This policy brief gives an account of how Article 6 of the Paris Agreement came into being, focussing in particular on the role of Brazil and the EU in the run up to Paris. It then seeks to clarify the basic concepts involved in the Article 6 debate, and proposes ways in which opposing positions on the opertionalisation of the market mechanisms can be reconciled.
European Capacity Building Initiative
ecbi's Publications and Policy Analysis Unit (PPAU) generates information and advice for developing country negotiators that is relevant to the climate negotiations under the UN Framework Convention on Climate Change (UNFCCC).
Developing countries often lack the economic and institutional capacity for policy analysis. If negotiators are unable to engage proactively by submitting proposals, responding to proposals from other States, and assessing the impact of global climate policy decisions on their individual States, progress in the negotiations can be hampered by the lack of alternatives and uncertainity. The differences in analytic capacity between developing countries and the industrialised world are often profound – developing countries lack support from organisations like the OECD, for instance, which has an immense apparatus producing thorough and focused reports, including direct advice on future policy responses to each of member country.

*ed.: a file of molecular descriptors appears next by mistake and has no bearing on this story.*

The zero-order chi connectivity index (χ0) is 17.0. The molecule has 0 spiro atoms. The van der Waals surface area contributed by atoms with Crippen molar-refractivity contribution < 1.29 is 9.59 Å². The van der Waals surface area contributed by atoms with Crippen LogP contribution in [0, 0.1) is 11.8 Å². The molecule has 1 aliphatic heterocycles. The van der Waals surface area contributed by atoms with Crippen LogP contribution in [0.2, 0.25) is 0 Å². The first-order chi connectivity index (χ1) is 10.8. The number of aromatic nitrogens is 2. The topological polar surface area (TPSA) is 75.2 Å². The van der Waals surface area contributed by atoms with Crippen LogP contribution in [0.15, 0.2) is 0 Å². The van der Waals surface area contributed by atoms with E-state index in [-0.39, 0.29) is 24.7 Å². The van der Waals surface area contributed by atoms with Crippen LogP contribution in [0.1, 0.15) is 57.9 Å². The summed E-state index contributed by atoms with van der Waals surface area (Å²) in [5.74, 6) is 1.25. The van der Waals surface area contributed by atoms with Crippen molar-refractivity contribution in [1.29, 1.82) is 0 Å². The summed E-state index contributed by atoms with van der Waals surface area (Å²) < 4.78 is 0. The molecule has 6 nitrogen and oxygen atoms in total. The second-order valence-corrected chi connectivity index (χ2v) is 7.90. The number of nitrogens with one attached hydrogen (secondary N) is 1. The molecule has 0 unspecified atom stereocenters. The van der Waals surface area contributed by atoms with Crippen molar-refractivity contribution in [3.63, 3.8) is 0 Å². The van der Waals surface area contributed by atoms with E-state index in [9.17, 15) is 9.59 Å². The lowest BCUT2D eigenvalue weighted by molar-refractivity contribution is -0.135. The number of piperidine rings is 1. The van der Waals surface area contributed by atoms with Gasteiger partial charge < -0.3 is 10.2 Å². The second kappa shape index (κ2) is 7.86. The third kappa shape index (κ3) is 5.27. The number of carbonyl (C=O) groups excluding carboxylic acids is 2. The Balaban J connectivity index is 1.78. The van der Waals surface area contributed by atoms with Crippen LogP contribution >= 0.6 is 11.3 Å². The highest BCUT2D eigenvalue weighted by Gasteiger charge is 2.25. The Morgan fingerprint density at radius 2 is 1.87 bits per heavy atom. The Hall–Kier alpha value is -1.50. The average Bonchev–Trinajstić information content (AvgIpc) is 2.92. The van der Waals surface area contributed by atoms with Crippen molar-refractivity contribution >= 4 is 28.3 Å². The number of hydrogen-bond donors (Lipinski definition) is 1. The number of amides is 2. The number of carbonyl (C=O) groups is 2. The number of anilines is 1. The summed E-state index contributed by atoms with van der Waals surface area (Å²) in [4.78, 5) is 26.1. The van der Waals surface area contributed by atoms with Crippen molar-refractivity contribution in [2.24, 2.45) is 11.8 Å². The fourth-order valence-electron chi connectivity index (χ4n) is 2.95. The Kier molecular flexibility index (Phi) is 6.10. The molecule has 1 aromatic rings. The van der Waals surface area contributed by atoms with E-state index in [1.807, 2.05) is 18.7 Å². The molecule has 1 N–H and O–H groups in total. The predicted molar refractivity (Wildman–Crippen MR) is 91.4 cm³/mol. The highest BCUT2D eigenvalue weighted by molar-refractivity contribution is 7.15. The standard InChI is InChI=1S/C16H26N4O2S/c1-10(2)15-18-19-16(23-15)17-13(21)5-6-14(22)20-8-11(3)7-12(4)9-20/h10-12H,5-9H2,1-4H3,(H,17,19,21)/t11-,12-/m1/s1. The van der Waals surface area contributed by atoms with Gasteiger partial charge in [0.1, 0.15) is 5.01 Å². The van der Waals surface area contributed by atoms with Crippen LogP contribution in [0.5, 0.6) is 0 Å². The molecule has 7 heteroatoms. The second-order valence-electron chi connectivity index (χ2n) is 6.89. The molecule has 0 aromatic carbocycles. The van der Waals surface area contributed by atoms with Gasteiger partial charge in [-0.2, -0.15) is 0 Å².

ecbi publications aim to be relevant to ongoing negotiations under the UNFCCC, timely, and trustworthy. PPAU works with negotiators from developing countries, sometimes through Editorial Committees, to identify UNFCCC issues where further analysis and policy advice is needed. Global experts are then teamed up with negotiators from devleoping countries to produce Policy Briefs and Discussion Notes. This partnership between experts and negotiators helps to ensure that the process of producing a Brief addresses the specific concerns of developing country negotiators; builds the capacity of developing country co-authors in policy analysis; and also builds ownership of the analysis.
For new negotiators, and for use in ecbi Regional and Pre-COP Training Workshops, PPAU produces Background Papers and a series of Pocket Guides. These generally provide a more basic analysis of issues for newcomers to the process, along with the background and history of the issue in the negotiations.
Struggling to keep up with the loss and damage discussions under the UNFCCC? This ecbi Pocket Guide takes you through the basics, including definitions of the various kinds of losses and damages caused by climate change; the history of the loss and damage negotiations under the UNFCCC; the challenges faced in the negotiations; and the focus of the negotiations in the near future.